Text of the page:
It shouldn’t have been too surprising how big of a story his death was. From age 11-20, this was the super villain of the world. He gave my Harry Potter generation a Voldemort, and embodiment of intolerant, hatred, malice, and wrong thought. The biggest news story of my lifetime had clearly been September 11, and ever since then, this was a moment so many people had been waiting for.
With his death, Osama brought upon both unity and division among groups, in a weird way. Right off the bat, you could feel the reactions in your nerves. At the Phillies-Mets game, USA chants broke out in the ninth as Phillies fans (with a few Mets supporters in the mix) discovered the news and it spread word of mouth through Citizens Bank Park. It seems pretty trivial, but the fact that it happened at CBP just made me realize, this is happening in my home country. As much as I’ve spent large amounts of time living in other places, interacting with different cultures, and studying the global perspective, home is home.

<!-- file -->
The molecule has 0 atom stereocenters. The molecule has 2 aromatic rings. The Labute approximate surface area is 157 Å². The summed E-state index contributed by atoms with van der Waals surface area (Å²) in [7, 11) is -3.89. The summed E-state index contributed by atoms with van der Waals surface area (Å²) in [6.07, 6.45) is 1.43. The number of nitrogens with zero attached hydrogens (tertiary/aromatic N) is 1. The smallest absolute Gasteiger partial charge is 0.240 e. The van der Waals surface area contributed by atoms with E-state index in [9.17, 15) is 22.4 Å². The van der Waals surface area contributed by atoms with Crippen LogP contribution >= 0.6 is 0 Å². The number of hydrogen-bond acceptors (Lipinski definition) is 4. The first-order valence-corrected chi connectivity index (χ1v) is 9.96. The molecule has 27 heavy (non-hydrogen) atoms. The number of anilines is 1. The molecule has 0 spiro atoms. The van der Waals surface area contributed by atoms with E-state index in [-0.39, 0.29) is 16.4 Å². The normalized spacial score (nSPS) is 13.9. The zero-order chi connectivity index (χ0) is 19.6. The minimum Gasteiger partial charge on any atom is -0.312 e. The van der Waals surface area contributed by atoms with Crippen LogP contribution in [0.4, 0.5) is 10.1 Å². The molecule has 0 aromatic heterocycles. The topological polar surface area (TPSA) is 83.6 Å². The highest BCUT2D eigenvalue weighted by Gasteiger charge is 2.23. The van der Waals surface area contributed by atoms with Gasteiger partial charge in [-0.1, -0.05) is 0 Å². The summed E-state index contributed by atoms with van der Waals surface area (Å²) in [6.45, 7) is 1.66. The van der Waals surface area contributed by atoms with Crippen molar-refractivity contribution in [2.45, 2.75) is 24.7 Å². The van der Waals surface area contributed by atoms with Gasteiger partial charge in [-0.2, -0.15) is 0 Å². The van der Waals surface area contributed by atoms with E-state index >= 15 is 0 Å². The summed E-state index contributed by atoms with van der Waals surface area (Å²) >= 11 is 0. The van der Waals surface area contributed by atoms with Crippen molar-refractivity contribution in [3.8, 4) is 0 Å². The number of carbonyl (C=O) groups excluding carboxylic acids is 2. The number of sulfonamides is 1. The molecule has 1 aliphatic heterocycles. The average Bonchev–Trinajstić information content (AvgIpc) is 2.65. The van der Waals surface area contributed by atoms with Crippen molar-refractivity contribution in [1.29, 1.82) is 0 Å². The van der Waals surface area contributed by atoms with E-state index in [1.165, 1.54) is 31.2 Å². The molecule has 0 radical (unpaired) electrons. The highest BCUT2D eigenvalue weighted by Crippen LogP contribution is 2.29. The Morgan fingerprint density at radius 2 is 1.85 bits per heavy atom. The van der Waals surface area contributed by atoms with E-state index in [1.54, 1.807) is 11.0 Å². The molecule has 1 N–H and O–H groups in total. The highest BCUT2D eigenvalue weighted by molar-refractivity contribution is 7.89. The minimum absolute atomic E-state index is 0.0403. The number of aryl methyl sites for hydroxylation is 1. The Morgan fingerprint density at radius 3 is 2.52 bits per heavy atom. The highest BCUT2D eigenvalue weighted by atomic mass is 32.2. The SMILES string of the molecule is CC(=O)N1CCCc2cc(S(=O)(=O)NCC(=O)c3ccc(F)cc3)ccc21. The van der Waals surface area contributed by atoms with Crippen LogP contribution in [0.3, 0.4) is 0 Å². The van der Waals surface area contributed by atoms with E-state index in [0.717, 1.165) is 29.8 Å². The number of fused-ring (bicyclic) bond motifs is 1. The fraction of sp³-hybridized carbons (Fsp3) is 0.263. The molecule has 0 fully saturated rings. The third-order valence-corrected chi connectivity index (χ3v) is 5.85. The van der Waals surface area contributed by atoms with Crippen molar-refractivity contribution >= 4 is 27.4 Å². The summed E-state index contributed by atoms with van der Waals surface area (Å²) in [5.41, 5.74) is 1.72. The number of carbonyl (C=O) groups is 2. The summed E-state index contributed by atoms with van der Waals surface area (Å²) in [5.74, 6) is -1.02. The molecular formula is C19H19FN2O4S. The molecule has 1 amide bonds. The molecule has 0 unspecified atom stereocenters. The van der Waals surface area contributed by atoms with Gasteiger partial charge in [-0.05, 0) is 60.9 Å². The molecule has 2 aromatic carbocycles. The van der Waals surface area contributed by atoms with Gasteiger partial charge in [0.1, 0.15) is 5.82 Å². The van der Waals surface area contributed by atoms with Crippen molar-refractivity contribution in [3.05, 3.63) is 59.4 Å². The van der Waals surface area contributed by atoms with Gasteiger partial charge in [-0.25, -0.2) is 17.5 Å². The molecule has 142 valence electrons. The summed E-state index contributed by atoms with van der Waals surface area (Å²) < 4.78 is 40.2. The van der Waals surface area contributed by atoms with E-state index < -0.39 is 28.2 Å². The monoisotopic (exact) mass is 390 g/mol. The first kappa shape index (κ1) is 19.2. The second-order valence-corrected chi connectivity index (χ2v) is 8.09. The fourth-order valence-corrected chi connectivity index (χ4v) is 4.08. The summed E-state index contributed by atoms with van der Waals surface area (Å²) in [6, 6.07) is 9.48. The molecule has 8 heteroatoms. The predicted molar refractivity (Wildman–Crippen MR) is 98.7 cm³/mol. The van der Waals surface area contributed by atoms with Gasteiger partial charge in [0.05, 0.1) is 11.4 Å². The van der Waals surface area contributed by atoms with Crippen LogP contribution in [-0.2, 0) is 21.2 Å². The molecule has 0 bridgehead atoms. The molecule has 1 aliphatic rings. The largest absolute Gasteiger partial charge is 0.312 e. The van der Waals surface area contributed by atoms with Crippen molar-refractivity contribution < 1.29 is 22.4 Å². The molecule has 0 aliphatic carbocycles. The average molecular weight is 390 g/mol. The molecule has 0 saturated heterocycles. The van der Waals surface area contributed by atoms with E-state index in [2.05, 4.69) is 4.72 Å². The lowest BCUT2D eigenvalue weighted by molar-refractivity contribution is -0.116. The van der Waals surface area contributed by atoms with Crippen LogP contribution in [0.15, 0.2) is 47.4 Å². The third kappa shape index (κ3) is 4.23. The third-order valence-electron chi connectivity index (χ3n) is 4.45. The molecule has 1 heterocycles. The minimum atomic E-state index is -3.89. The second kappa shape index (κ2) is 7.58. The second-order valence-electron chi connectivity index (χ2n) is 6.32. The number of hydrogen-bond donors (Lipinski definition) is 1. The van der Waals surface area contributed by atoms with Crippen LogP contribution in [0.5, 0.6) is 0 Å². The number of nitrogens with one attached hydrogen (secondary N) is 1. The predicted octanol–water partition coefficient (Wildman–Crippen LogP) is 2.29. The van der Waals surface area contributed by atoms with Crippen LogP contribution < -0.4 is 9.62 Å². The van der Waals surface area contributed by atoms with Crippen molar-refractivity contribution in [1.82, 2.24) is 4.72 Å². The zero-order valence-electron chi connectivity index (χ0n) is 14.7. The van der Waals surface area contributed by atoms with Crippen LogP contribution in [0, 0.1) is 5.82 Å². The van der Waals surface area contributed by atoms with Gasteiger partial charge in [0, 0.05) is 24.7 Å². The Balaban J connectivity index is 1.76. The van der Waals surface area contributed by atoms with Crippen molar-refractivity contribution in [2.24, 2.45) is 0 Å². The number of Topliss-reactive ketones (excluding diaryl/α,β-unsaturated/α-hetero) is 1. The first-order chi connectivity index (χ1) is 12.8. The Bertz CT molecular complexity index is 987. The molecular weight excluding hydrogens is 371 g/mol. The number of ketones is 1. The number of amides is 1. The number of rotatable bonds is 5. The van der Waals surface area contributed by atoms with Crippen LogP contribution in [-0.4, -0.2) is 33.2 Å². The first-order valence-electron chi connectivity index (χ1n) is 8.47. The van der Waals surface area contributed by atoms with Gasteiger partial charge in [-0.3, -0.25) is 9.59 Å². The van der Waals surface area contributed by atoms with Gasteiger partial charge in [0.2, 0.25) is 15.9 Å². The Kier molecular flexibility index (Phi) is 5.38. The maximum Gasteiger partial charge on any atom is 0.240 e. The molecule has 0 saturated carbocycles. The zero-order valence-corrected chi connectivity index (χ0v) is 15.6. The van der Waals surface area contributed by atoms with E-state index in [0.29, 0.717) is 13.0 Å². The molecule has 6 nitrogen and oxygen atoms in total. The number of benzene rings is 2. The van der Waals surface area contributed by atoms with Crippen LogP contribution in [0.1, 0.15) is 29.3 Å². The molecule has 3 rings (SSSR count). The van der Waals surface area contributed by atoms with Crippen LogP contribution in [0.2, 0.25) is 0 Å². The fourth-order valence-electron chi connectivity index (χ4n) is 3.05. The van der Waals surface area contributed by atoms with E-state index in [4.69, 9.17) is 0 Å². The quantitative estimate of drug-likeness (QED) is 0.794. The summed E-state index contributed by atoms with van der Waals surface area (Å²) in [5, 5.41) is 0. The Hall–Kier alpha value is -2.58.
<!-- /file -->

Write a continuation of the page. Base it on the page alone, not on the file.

Right away, it felt good to see unity and optimism. Some of the immediate reactions of those around me when the news was going around were people saying things like “They’re going to think the wars are over, but they’re not!” which shifted somehow to complaints about Bush. I fully agreed with the sentiment that things are not over. I knew it was true, and I knew things are never really truly “over.” But for that moment, I thought about the atmosphere at the ballpark. Couldn’t we just pocket the cynicism for once? It’s really played out.
Suddenly, this conversation topic turned more into my ever-present dynamic between idealism and realism. I’ll be the first to admit that I’m an idealistic person. And that’s because people who believe things can be done are the only ones who get things done, while naysayers just produce a bunch of noise. And that’s real. But realism does have it’s place in the world, and it’s important to implement ideas in ways that actually work. Realism helps us figure out what those are.